The problem I faced was picking the videos.  There are a jillion videos about the environment.  I narrowed the field by opting for the ones that are optimistic – but that’s still a large field.  I’ll list my second choices below, but first here’s what I’ll be showing – everyone welcome! The links are there for anyone who’d like to see any of them some other time (I think they are well worth it).

I could not not show Rose George’s TED talk; she goes over the key points of her 2008 book The Big Necessity, which is fabulous.  Hey, sanitation is at the beginning of environmentalism, and there’s nothing like talking about poo.

Many people haven’t heard of the beautiful Flathead River valley in Eastern BC, so that very short clip was a go, as was George Monbiot’s fabulous TED talk about rewilding.  Every environmentalist wants to save wil areas, and Monbiot shows how that affects all of us.

But the key issue we’re facing nowadays is climate change, which is tied to how we use energy.  So I chose the very inspirational TED talk by Monica Araya, who shows how a country who got rid of its army afer a civil war can also get rid of fossil fuels – entirely.  I follow that with two clips from Germany, one that shows similarly how Germany could realistically get rid of fossil fuels without sacrificing its industrial power (it’s a bit geeky), and the other on the miond-blowing BIQ, the Hamburg appartment building that uses algae to harvest the sun for power and heat.

But that left many on the cutting floor.  Here’s what didn’t make the cut, and I sure wish I had time to show them.  So here are the links, if anyone wants some upbeat videos full of hope.

There’s a British show called Fully Charged, with a whole series about the energy situation in Germany.  The one I (almost) picked is a ten-minute intro found at .

I also was partial to a short TED talk about the energy budget of building a new house from the ground up, found at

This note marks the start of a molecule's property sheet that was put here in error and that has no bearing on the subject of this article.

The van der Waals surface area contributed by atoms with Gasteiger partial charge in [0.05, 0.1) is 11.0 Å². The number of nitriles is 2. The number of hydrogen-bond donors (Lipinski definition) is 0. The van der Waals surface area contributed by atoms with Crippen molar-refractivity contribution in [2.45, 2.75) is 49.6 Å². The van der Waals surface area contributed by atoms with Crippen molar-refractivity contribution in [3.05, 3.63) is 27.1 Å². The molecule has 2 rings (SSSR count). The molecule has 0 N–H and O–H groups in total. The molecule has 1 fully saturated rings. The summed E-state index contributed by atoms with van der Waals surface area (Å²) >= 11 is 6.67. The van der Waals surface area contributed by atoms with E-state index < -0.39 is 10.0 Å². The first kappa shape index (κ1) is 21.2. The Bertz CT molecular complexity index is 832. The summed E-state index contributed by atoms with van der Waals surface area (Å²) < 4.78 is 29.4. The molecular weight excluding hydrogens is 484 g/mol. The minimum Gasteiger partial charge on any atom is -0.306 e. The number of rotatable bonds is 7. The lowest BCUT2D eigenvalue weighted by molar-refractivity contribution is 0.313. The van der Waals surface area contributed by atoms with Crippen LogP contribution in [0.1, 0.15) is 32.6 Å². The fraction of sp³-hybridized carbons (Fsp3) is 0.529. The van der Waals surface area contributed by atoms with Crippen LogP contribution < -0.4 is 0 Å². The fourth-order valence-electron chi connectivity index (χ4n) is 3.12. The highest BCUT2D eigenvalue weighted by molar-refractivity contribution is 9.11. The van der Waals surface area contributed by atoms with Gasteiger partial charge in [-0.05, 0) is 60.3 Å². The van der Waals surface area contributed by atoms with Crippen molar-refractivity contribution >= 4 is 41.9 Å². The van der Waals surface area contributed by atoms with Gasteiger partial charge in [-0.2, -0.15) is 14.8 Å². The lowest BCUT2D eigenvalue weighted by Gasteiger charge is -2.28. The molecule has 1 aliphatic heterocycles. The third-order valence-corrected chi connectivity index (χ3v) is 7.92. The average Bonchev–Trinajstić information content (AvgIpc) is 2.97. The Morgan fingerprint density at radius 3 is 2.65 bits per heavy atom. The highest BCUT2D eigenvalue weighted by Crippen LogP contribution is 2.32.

I really liked the TED talk where architect Aziza Chaouni expalins how her team rehabilitated the stream that flows through Fez in Morocco: the old walled city (or Medina) is the largest pedestrian-only zone in the world, but there are no open spaces nor green parks, and whatever part of the stream that wasn’t paved over was terribly polluted – but not any more.  The six minute clip is at

I also picked a sweet talk by two Balinese schoolgirls, whose doggedly persistent campaign pushed the Island to ban single-use plastic bags.  Ifthis doesn’t convince you that young people will be theones saving us, nothing will (to say nothing of the importance of a good education system!).  The video is at

I rejected Christina Figueres talk about what went on inside the Paris climate accord as a bit too geeky, but it’s well worth watching at

For the same reason Gavin Schmidt didn’t make the cut – but for anyone who doesn’t get the idea behind climate models, it’s a must.  The video is at

Oh, how could I not show this? It’s funny (especially the comparison between politicians and vultures) and inspiring, at

And here’s another favourite, which unfortunately at over twenty minutes is too long for what I could show.  But Allan Savory’s TED talk about how grazing cattle, well managed, build soils and prevents desertification is fabulous (though Savory’s conclusions remain controversial), and it’s quite handy for  showing anyone who takes you to task for eating meat.  It’s at


Written by enviropaul